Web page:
How Can Planning Be More Proactive in Providing Homes?

How Can Planning Be More Proactive in Providing Homes?

Hope McGee

In 2013, the UK government amended a planning process – called permitted development rights (PDRs) – to allow certain types of development to be carried out without the need for a full planning application.  

These rights only apply to England, as house building policies for Wales, Scotland and Northern Ireland are designed by the devolved governments. 

The theory was that PDRs would speed up the house building process in England, with the hope of lightening the burden on under-resourced and staffed planning authorities while tackling an ever-growing housing crisis. 

PDRs, and their ongoing annual amendments, have continued to cause widespread debate. The focus of IPPO’s research has been on how PDRs allow the conversion of office and commercial space to residential use.  

While countless reports have shown that supply needs to increase to tackle the pressing housing crisis, our discussions with experts across the field have shown that, in their current form, PDRs are likely not the answer.  

With restrictions to properties under 1500 sqm (until March this year when the limit was lifted), most current uses of PDRs have been for the provision of 10 houses or less. In the year 21-22, only 10,000 units of net additional housing were provided in England – about 4% of total net additional units delivered that year.     

In 2019, the London Assembly published a report lobbying the government to halt PDRs for office-to-housing conversions.  

A spokesperson for Sadiq Khan, the two-term Mayor of London, was quoted as saying that PDRs can lead to ‘poor quality overcrowded accommodation, with serious impacts on the health and safety of residents’.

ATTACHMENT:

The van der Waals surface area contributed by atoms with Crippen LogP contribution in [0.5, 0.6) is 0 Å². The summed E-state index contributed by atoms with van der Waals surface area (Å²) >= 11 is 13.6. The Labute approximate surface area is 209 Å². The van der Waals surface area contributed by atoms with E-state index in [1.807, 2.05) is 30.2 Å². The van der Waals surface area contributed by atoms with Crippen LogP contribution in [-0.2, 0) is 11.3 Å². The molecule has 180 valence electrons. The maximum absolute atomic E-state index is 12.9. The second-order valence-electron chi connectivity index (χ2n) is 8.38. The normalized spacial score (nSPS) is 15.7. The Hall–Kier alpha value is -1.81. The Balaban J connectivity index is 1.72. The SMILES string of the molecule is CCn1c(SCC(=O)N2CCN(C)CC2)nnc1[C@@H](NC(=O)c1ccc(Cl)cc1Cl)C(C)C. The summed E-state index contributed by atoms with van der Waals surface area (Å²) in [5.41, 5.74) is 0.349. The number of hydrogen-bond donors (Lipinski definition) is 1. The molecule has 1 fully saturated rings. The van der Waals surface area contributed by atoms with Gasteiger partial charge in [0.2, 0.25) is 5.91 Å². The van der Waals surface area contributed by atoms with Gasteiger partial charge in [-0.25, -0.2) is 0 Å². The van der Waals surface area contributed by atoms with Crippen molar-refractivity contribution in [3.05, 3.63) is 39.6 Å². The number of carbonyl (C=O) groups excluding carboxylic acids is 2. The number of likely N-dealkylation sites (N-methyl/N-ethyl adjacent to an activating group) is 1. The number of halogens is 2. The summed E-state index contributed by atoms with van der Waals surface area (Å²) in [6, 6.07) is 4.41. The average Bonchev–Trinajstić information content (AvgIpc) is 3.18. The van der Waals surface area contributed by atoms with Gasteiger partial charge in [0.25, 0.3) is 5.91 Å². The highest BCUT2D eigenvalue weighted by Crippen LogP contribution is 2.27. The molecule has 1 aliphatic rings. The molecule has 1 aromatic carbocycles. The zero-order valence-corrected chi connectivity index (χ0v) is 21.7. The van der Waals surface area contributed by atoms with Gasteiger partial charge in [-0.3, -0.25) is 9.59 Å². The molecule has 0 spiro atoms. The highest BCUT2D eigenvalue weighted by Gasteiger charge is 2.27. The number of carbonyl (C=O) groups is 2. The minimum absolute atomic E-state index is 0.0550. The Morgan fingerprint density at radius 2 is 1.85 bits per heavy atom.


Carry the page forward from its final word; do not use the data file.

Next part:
Many of the issues that occur in such forms of development are about quality control.  

Commercial and office spaces are often not a suitable architecture for conversions into housing, with central areas of large floorplans not having access to enough natural light.  

Significant evidence shows that housing created under PDRs, as opposed to through traditional planning routes, are lower quality in terms of size, amenity, space and location; with Ben Clifford recently leading a study uncovering the health impacts on tenants of such quality issues. When housing is created outside the usual planning routes, it also evades local authority oversight and incorporation into strategic plans, meaning necessary infrastructure, such as schools, transport or social spaces, may not be in place.  

Additionally, the output often doesn’t meet demand for family homes in undersupplied areas. While demand has risen significantly for one-bedroom apartments, this is driven by an affordability crisis, forcing families into smaller and smaller apartments.  

Additionally, affordable housing and community infrastructure obligations and contributions, normally negotiated through the planning process, are circumvented.  

A private sector analyst told IPPO that lower standards are likely a direct result of the incentive that’s been created for individuals to work on projects with lower documentation demands. Developers drawn to these conversion projects are likely to be those focused on maximising profitability and lacking resources or design expertise.